if (enteredPassword === undefined) {
        console.log("Biometric ID OK")
      } else {
        // compare enteredPassword to the one the user previously configured for your app (which is not the users system password!)
    .catch(err => console.log(`Biometric ID NOT OK: ${JSON.stringify(err)}`)

Check out this tutorial for a walkthrough of using this plugin with NativeScript and a Progress Kinvey backend.

The nativescript-fingerprint-auth is a great way to easily add biometric security to our apps. But what about using existing secure protocols and services to tie a verified individual to authorized roles in our backend systems?

OAuth 2.0

You've probably heard of OAuth before, as OAuth 2.0 is a commonly used industry-standard protocol for user authorization. Thanks to our extensive community of plugin developers, there is in fact a plugin for interacting with OAuth 2.0 in NativeScript, the nativescript-oauth2 plugin.

oauth 2.0 nativescript plugin

The OAuth 2.0 plugin helps to simplify access to OAuth providers that support the OAuth 2.0 protocol (e.g. Microsoft, Facebook, and Google), but you can also roll your own (or even use your organization's own provider).

Be sure to consult the plugin documentation for help getting started.

If you're curious about how the technical implementation of this plugin works with NativeScript apps, check the provided demo apps available for all NativeScript-supported frameworks:

Easy Enterprise Authentication

Still with me? Ok, I'll admit it: user authentication is a giant pain. 😥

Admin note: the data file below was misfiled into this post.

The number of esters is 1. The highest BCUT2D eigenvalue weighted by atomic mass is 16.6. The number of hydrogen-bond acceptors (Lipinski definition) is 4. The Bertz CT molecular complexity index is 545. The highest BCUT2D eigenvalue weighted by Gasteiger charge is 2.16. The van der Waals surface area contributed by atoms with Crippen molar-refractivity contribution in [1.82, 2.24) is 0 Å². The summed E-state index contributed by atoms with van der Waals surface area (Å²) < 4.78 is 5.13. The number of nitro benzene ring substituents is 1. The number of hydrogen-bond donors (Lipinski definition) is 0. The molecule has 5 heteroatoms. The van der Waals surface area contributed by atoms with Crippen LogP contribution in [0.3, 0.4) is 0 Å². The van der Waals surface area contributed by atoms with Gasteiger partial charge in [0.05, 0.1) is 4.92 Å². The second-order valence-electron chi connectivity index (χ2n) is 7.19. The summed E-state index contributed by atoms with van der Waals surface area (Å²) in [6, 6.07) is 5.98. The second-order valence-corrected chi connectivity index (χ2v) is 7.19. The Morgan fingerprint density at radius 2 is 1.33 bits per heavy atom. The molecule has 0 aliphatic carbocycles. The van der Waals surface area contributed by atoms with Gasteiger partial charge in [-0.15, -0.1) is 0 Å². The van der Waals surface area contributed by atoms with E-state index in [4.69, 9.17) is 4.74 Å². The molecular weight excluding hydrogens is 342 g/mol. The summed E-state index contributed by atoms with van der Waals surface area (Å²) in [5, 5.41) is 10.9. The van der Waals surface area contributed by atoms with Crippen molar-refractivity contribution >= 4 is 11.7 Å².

If you're rolling our own auth provider, you have to tediously set up login forms, password recovery systems, and the supporting backend infrastructure. Or maybe you’re trying to integrate with an existing enterprise auth provider that uses acronyms like SAML, OAuth (see above), or Open ID. 😵

For easier enterprise authentication, look no further than the Enterprise Auth template in NativeScript Sidekick.

enterprise authentication with nativescript sidekick

NativeScript Sidekick offers an Enterprise Auth template, as well as a handful of new features designed to help you connect to your authentication provider as quickly as possible. Powered by Progress Kinvey, the Enterprise Auth template guides you through the process of connecting to your provider of choice and makes it easy to customize the look and feel of your login screen.

You can read more about using the Enterprise Auth app template here on the NativeScript blog, or even register for a free online course on that walks you through the usage.

TIP: If you are rolling your own authentication system, you'll want to design a UI that is intuitive and as user-friendly as possible. We've put together a blog post and example app to show off some best practices for building your own awesome login screen with NativeScript.

Conclusion of the 📱🔐 Series

We've covered A LOT over the past four articles! We started out learning how to easily secure our source code, moved to making sure data stored locally is safe and encrypted, talked about some best practices for securing data over the wire, and concluded with some easy ways to make sure we are securely authenticating and authorizing our end users.